When it comes to pork, the ladies have it. Young female pigs – Gilts – in the view of most farmers and butchers ‘in the know’ produce a better flavoured, more succulent meat than their male counterparts.
Have you ever experienced a rather unpleasant aroma and flavour when cooking pork? A smell that is not dissimilar to one whilst passing by an intensive pig farm. That is most likely to be ‘Boar Taint’. We used to call it ‘pissy pork’.
This is caused when male pigs – Boars – reach puberty. Its hormones take over, it starts chasing the ladies, and it can have a negative effect on the eating quality of the meat.
In the past, most male pigs were castrated in the first weeks of their life for this reason. I recall helping father to catch the piglets, and holding them by their back legs whilst he performed a quick surgical stroke with a scalpel to removed the testicles in a ‘fairly’ painless procedure. These were discarded onto the floor and promptly eaten by the farm dog.
The practice of castrating pigs has become less common, although in Italy, where they keep the pigs until a greater age for the charcuterie, they still perform this to ensure a good eating quality product.
It is not just pigs that suffer from this, all livestock can have a taint if the males are left to a certain age. Many years ago, we once had some rare breed lambs, hoggets actually (about 18 months old), that had been kept ‘entire’ just in case the farmer wanted to use them for breeding. The meat was strong, dark and unpleasant, but we learned from this. Experience is the greatest teacher.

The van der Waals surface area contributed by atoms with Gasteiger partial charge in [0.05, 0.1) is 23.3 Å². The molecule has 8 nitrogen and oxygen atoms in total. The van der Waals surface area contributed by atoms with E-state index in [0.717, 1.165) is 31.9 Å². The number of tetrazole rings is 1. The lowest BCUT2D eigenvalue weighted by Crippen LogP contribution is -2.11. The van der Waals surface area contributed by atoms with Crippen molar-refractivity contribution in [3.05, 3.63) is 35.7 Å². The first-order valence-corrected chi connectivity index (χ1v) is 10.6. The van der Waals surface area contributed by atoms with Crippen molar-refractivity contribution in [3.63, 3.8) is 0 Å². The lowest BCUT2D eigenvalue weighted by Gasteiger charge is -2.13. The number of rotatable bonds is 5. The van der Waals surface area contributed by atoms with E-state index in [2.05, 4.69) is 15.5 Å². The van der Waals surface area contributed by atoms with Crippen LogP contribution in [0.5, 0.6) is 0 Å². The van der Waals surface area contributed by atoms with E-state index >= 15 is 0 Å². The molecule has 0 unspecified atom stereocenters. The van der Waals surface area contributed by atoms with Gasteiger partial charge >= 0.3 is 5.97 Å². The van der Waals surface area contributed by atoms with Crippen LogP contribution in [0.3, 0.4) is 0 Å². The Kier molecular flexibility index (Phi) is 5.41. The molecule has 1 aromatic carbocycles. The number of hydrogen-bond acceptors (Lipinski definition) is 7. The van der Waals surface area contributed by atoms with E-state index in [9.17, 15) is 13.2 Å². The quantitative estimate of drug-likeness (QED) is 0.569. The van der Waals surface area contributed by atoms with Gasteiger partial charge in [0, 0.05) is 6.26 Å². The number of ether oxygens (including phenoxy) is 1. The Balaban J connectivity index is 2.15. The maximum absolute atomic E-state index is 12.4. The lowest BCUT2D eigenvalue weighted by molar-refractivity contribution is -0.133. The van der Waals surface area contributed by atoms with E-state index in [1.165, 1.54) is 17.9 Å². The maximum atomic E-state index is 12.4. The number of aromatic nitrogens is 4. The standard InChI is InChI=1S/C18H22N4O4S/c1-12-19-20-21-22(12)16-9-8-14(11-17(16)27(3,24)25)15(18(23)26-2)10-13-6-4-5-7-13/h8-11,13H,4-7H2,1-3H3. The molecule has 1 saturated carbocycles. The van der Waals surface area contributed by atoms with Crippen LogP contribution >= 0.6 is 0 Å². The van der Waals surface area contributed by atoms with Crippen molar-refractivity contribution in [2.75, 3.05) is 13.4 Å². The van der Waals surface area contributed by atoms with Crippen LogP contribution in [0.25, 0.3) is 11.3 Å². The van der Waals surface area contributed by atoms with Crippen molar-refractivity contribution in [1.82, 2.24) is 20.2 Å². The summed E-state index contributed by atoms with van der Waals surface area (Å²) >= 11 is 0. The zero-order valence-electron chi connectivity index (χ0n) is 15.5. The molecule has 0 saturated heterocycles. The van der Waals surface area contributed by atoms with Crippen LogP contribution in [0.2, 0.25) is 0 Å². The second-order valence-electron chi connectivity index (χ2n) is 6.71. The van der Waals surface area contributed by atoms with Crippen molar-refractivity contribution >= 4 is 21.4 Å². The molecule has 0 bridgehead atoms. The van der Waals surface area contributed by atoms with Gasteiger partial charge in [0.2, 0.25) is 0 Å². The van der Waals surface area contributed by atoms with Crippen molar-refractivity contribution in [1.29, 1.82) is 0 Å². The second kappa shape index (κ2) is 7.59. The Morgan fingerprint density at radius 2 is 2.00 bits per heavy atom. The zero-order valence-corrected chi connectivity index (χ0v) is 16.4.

Modern day pork grows quickly and the pig is usually ready for the butchers block before the problem arises. However, it does still occur occasionally, and we actively avoid any boar pigs. We only buy gilts from Colin Piercy, our pig farmer near York. The flesh is firmer and drier to handle, tends to carry some fat which is all important for succulence and crackling, and the flavour is superior to that of the male pig.
How do you as a customer ensure you only get the best meat? Get to know your butcher. Do they have an understanding of the meat, where it comes from and the history and welfare of the livestock? If an animal has forfeited its life to feed us, it’s only correct that we give it a decent time whilst it’s on this earth. Meat should not be viewed as a commodity.
Finding a local Q Guild Butcher is a great starting point.
So what happens to all those boars which are born? Well, they are sold on the supermarket shelves!